1866-68 - Hormuzd Rassam
Captive of King Theodore
I shall proceed to describe my quarters when first made over to me. It was a round hut — more like a barn than a dwelling — twelve feet in diameter, constructed of branches of trees, with a straw roofing, and was still being used as a kitchen by two native families on our arrival at Magdala. As the fire-places were in the centre of the room, and there was no other vent for the smoke but through the crevices of the walls, the whole interior was begrimed with soot. The floor had never been levelled, and was furrowed here and there to make stands for water-jars. In fact, every part of the place was wretched and filthy in the extreme. One of my first cares was to make my prison-house tidy. Then, in order to get rid of the dust and soot which fell from the thatch whenever there was a strong breeze, I caused the old roof to be replaced by a new one, in which work the Abyssinian soldiers, who were always ready to assist the humblest prisoners, lent me a helping hand. Eventually, I had the whole structure pulled down, and a better room erected on the site, which I continued to occupy until the arrival of the British force.
There was one great inconvenience, however, beyond effectual remedy. The ground where our general quarters were located was so low and soft, that when the rains began the water oozed through the floor in all directions, despite all my efforts to divert it by having trenches dug round all the huts, and the inclosure well drained. The floor of my room, in particular, was always as yielding as mud, although I took the precaution of having it laid with rubble; and the water which collected in the trenches made to convey it to the main drain occasionally flowed day and night, as if issuing from a spring.
I was not successful, however, in my efforts to keep the general inclosure clean, which was invariably so filthy that the Chiefs frequently complained to me of the state in which it was allowed to remain. At first, I undertook the office of sanitary inspector myself, but was obliged to relinquish it on Samuel's [the local interpreter’s] representation that it would lower me in the estimation of the natives. I then appointed the interpreters to see that the public walks were swept, and kept clear of all nuisances. But the opposition which they encountered neutralized all their efforts.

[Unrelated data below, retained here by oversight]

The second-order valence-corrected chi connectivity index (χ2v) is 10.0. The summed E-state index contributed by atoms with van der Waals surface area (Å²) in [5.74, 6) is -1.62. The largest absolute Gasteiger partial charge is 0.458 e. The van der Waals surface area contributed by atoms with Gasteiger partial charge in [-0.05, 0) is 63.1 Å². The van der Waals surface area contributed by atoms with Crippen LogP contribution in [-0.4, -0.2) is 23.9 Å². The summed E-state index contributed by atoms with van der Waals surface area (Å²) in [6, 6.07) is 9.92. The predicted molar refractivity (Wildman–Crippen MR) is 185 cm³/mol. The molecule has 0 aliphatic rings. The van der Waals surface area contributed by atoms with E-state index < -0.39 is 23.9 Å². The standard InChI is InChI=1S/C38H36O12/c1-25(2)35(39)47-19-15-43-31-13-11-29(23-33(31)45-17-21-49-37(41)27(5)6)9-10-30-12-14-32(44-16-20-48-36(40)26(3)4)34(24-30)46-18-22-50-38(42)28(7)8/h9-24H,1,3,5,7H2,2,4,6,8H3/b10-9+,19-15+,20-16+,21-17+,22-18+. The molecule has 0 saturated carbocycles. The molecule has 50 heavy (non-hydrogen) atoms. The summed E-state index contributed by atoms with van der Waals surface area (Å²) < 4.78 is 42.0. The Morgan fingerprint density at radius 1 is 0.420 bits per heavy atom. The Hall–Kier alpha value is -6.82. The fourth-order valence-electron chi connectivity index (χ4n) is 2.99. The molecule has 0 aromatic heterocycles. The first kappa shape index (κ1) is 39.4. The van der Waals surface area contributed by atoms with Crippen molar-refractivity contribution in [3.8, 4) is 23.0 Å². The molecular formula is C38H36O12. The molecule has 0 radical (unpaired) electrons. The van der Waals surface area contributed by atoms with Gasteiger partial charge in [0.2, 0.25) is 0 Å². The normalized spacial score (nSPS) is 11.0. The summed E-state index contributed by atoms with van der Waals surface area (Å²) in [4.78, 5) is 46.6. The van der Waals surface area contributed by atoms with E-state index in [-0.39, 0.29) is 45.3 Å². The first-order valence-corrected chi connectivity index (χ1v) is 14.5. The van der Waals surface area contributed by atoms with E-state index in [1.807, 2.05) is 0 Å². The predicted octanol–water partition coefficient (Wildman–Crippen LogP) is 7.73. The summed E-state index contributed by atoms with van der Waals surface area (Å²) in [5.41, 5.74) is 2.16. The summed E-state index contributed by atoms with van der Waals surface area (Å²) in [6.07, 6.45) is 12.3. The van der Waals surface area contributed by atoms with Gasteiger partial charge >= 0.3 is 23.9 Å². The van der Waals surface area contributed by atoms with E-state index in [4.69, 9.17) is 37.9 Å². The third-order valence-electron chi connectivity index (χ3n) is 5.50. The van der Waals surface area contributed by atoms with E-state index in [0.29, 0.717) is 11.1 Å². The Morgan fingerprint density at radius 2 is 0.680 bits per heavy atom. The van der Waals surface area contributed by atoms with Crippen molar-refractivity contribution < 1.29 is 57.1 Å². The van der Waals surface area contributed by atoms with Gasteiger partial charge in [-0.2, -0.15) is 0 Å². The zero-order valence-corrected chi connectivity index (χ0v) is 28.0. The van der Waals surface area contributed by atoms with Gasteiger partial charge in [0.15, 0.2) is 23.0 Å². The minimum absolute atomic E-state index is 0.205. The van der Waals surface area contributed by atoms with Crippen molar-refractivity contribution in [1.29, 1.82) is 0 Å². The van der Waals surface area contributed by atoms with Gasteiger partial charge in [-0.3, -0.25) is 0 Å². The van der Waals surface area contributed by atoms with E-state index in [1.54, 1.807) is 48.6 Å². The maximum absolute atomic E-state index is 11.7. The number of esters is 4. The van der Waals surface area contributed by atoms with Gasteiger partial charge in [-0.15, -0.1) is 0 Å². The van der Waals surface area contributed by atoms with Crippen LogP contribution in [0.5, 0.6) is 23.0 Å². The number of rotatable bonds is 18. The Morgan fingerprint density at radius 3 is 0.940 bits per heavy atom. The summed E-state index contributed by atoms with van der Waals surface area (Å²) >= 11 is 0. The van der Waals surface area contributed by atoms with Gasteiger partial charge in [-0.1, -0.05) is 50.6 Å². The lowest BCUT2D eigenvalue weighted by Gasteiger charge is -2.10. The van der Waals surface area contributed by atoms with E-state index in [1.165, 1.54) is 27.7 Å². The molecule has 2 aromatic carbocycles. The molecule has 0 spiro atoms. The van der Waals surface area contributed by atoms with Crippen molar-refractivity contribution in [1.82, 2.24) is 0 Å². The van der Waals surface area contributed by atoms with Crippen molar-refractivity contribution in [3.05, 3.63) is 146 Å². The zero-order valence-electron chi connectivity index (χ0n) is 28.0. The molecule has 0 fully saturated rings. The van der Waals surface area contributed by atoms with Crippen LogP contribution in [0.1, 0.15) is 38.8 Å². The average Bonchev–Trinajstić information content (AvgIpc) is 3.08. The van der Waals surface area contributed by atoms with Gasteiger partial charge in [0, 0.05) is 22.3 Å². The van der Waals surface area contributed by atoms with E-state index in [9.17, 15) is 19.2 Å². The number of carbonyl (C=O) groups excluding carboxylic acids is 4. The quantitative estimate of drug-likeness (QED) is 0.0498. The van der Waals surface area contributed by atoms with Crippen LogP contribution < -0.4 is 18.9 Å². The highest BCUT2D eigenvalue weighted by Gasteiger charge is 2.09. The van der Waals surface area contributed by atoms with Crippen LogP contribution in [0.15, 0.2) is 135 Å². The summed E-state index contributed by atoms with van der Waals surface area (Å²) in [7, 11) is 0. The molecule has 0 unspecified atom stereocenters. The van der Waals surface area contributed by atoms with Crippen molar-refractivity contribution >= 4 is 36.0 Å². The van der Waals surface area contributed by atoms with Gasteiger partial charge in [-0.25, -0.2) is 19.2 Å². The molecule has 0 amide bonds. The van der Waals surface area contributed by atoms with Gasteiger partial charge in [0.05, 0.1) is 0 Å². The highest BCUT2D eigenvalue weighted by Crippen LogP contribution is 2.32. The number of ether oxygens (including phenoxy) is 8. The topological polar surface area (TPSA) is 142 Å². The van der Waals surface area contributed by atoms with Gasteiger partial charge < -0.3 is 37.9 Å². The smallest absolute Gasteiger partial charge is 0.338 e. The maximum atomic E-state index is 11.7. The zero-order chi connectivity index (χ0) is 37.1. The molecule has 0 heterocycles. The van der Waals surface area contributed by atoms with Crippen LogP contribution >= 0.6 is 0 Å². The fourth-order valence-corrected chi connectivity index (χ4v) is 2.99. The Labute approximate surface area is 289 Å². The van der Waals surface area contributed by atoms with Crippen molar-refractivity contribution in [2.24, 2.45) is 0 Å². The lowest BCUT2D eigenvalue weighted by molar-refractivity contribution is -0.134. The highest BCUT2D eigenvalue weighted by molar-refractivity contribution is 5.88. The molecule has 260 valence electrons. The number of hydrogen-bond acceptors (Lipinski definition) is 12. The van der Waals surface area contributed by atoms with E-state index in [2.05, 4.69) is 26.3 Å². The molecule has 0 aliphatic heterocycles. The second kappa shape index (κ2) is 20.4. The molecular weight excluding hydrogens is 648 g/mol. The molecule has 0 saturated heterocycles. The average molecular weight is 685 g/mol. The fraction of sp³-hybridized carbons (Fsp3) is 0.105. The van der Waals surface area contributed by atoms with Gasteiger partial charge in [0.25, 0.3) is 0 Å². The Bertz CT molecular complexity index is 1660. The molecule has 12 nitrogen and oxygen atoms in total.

Next, I tried the doorkeeper, who were charged to insist that all rubbish should be carried to the edge of the plateau and thrown over the precipice; but the arrangement gave rise to so many squabbles that I finally commissioned Aito Samuel to try his hand at the duty. He was eminently successful at the outset, by dint of an indiscriminate use of the whip, but on my strictly forbidding any such treatment of a female he resigned the task, saying, "How can I effect what you wish, when you will not allow me, after our own custom, to flog the women, who are as obstinate as mules, to make them do their work properly?" I never allowed a domestic of mine to have a hut within the enclosure of my house, or any Abyssinian male or female servants to stay there. Whenever the latter were employed on any special work during the day, I insisted on their quitting the premises at night. My Indian servants slept in the kitchen, as it was unadvisable that they should sleep beyond the inclosure, where tiny might have got into some affray with the natives.
As regards furniture, the members of the Mission had, luckily, lost nothing necessary to comfort. We had our own bedsteads, bedding, chairs and tables, and the King [Theodore] had provided us with carpets; but the old captives, who had been bereft of everything, were in a far less enviable plight in that respect. Even they, however, had it in their power to make themselves comfortable. As to food, all fared alike: all were well supplied with what the country afforded, and enjoyed a privilege above the natives of the place generally, for on several occasions, when certain articles were scarce in the market, the Chiefs directed that we should share what was procurable with the purveyors for the royal household. We made our own bread, always used table-cloths, and sometimes napkins, and never sat down to dinner, barring the first few days alter our arrival, without beginning with soup, which was occasionally followed by fish; then two or four entrés, then a joint, then a pudding or tart, winding up with anchovy-toast, or cream-cheese — the latter made by our Indian servants. In fact, a millionnaire could not have lived better than we did, under similar circumstances. My two associates in the Mission, Consul Cameron, Mr. Stern and I boarded together till the beginning of 1867, when Mr. Cameron and Dr. Blanc preferred messing each in his own hut. Lieut. Prideaux, Mr. Stern and I shared the same table until we were liberated. As to pecuniary and other means of living, we were much on a par, with the exception of those whom I had to support on the public account, as distressed Europeans. Whenever funds reached me from the coast, or by any other route, the amount was divided according to the requirements of each.
Not one of the captives can justly complain that his imprisonment, during my time, was aggravated by privations. It is true that we were fettered, to our no small discomfort; but our worst trials consisted in mental anxiety, protracted for nearly two years; in the ever-present consciousness that our lives hung upon a thread; that a mere caprice on the part of the ruthless despot who hold us in his grasp might lead him to order us to be mutilated, or to be hurled headlong from that fatal precipice, where hundreds as innocent as we were had met an untimely end. These fears were shared alike by all, and mine, I need hardly say, were intensified by a weight of responsibility which at times quite overpowered me.
Narrative of the British Mission to Theodore, King of Abyssinia
Vol. 2, London 1869